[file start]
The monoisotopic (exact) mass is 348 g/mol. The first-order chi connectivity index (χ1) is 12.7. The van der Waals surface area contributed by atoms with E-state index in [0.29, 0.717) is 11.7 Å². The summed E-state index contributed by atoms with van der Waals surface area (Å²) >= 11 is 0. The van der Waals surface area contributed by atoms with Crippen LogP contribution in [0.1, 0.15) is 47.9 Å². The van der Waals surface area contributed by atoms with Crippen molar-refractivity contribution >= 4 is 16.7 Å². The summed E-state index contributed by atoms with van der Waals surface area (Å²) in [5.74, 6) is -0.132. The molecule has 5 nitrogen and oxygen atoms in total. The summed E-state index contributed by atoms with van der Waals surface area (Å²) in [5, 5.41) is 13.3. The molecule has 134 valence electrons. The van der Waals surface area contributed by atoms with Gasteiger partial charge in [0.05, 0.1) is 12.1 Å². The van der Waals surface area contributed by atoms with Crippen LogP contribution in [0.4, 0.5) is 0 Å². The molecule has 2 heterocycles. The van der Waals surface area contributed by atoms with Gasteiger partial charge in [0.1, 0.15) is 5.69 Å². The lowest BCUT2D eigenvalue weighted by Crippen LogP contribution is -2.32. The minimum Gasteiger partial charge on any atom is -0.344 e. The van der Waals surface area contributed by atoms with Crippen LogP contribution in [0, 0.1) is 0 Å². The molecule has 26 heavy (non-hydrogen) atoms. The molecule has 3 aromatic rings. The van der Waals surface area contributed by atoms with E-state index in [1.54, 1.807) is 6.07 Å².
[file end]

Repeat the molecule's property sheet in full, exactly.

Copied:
The monoisotopic (exact) mass is 348 g/mol. The first-order chi connectivity index (χ1) is 12.7. The van der Waals surface area contributed by atoms with E-state index in [0.29, 0.717) is 11.7 Å². The summed E-state index contributed by atoms with van der Waals surface area (Å²) >= 11 is 0. The van der Waals surface area contributed by atoms with Crippen LogP contribution in [0.1, 0.15) is 47.9 Å². The van der Waals surface area contributed by atoms with Crippen molar-refractivity contribution >= 4 is 16.7 Å². The summed E-state index contributed by atoms with van der Waals surface area (Å²) in [5.74, 6) is -0.132. The molecule has 5 nitrogen and oxygen atoms in total. The summed E-state index contributed by atoms with van der Waals surface area (Å²) in [5, 5.41) is 13.3. The molecule has 134 valence electrons. The van der Waals surface area contributed by atoms with Gasteiger partial charge in [0.05, 0.1) is 12.1 Å². The van der Waals surface area contributed by atoms with Crippen LogP contribution in [0.4, 0.5) is 0 Å². The molecule has 2 heterocycles. The van der Waals surface area contributed by atoms with Gasteiger partial charge in [0.1, 0.15) is 5.69 Å². The lowest BCUT2D eigenvalue weighted by Crippen LogP contribution is -2.32. The minimum Gasteiger partial charge on any atom is -0.344 e. The van der Waals surface area contributed by atoms with Crippen LogP contribution in [0, 0.1) is 0 Å². The molecule has 26 heavy (non-hydrogen) atoms. The molecule has 3 aromatic rings. The van der Waals surface area contributed by atoms with E-state index in [1.54, 1.807) is 6.07 Å².